dependents, and Christian welcomed their armies as a means of
hastening on the nominal change of religion. A crusade was set on
foot; but the natives resisted with success, and began to destroy the
monasteries established in the country. Consequently, in 1226 Duke
Conrad invited some members of the Teutonic Order to help him. In 1230
came a large number of the knights, and a devastating war which lasted
for more than fifty years (1230-83), ended in the nominal conversion
of the remaining inhabitants.

During the war German colonists were placed upon the conquered lands
and towns were founded--Konigsberg (1256) in honour of Ottocar of
Bohemia, who lent his aid for a time; Marienburg (1270), which became
the headquarters of the Teutonic Order. Indeed, it was the Order which
reaped the benefit of the conquest. In 1243 Innocent IV divided the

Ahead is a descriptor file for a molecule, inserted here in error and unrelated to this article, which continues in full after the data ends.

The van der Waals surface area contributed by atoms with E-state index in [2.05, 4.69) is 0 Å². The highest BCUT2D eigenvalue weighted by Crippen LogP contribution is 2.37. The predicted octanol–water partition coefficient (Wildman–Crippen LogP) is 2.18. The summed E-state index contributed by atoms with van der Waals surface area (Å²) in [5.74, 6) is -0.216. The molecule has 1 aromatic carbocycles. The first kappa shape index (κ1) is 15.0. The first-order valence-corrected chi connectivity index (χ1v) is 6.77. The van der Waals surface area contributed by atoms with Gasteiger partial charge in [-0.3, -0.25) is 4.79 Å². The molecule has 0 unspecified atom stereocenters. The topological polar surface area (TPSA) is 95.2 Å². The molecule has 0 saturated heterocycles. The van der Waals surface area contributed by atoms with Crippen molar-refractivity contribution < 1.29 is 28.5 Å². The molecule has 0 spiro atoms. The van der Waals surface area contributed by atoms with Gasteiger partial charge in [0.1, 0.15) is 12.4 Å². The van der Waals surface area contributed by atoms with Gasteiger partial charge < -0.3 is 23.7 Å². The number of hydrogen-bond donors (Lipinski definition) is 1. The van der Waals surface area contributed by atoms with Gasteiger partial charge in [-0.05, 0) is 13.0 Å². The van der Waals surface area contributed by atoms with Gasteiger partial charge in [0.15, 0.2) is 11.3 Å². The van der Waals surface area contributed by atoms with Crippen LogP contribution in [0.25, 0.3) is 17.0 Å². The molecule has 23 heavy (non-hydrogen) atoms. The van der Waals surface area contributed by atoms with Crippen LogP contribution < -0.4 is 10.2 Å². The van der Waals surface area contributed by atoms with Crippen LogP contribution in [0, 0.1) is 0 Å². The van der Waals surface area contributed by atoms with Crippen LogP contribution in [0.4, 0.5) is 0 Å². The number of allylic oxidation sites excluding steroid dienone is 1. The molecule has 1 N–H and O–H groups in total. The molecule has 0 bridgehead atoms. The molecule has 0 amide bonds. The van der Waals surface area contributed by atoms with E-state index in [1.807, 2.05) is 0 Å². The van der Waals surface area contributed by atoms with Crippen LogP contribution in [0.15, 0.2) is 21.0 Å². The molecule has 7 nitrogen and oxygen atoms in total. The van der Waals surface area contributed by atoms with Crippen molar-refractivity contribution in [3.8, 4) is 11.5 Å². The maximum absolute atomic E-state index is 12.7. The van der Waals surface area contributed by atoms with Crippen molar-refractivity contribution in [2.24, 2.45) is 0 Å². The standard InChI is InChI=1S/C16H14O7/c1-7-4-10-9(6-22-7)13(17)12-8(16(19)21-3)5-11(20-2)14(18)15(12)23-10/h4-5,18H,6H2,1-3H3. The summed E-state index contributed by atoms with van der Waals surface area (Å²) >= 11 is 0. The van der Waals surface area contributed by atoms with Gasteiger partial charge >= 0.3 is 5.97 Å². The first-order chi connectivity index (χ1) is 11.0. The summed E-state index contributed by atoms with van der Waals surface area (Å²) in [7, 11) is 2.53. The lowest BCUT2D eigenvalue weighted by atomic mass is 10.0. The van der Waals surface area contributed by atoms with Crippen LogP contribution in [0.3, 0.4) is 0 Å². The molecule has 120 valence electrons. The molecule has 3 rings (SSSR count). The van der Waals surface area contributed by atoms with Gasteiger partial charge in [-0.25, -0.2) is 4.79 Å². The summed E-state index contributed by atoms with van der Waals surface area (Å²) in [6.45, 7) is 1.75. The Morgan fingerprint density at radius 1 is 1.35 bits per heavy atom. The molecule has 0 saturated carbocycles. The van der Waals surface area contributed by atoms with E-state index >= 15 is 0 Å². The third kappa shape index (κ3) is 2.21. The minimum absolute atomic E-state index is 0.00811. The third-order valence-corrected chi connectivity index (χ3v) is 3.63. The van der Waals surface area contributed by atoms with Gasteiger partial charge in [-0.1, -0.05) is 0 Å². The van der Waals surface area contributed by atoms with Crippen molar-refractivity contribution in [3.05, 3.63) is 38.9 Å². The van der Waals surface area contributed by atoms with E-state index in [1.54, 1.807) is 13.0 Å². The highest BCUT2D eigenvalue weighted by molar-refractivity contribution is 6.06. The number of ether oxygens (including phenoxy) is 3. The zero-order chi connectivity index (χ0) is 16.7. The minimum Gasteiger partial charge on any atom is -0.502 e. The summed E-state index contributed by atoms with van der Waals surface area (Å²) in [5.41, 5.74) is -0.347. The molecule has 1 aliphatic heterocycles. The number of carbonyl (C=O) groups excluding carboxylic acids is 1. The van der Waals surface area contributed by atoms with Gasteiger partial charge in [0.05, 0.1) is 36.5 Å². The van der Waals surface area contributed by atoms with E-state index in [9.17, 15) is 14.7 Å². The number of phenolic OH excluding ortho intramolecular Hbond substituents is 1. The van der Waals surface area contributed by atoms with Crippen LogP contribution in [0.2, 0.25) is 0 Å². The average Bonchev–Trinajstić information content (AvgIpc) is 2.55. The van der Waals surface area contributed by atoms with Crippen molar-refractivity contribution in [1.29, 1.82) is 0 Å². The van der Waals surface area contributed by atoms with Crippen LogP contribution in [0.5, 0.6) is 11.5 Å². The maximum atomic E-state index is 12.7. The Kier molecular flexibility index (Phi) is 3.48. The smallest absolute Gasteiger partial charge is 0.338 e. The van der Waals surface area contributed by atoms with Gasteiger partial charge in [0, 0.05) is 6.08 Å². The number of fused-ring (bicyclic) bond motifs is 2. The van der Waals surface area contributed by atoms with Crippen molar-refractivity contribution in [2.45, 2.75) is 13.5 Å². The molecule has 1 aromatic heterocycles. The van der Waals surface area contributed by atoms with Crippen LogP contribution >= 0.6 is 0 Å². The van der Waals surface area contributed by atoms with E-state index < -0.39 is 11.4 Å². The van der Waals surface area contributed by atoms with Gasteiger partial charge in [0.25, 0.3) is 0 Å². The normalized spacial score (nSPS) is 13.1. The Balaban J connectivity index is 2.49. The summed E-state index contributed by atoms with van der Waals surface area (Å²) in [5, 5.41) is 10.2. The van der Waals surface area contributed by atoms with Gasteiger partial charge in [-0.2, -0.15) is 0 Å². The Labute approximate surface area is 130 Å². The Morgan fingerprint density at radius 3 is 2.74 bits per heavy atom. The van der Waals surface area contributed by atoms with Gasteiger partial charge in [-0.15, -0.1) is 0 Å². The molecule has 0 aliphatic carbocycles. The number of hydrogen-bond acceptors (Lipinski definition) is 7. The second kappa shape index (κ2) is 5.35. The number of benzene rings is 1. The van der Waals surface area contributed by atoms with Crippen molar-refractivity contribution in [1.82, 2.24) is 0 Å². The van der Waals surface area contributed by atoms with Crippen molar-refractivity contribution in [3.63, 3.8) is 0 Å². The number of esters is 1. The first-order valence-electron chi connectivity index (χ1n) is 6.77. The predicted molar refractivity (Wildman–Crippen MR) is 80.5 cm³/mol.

country ecclesiastically into four bishoprics, which were placed
afterwards under the Livonian Archbishop of Riga as their
Metropolitan. One of these four--Ermland--freed itself both
ecclesiastically from Riga and politically from the Teutonic knights,
and placed itself directly under the Pope. The others were less
fortunate, and the Order successfully resisted the joint efforts of
the bishops and the Pope to place them in a similar position.

[Sidenote: Missions in Asia.]

The spread of Christianity among the tribes upon the Baltic coast,
imperfect though it was, led to permanent results. In the second great
field of missionary activity during this period the work of the Roman
Church was more interesting than effective. It is difficult now to
realise that in the fourteenth century emissaries from Rome had
nominally organised large districts of Asia as part of the Christian
Church. Nor was theirs the first announcement of the Gospel in those
regions. Christians of the Nestorian or Chaldean faith could claim
adherents from Persia across the Continent to the heart of China, and
had even converted several Turkish tribes.

[Sidenote: Prester John.]

About the middle of the twelfth century the report reached Europe of
the conversion as early as the beginning of the eleventh century of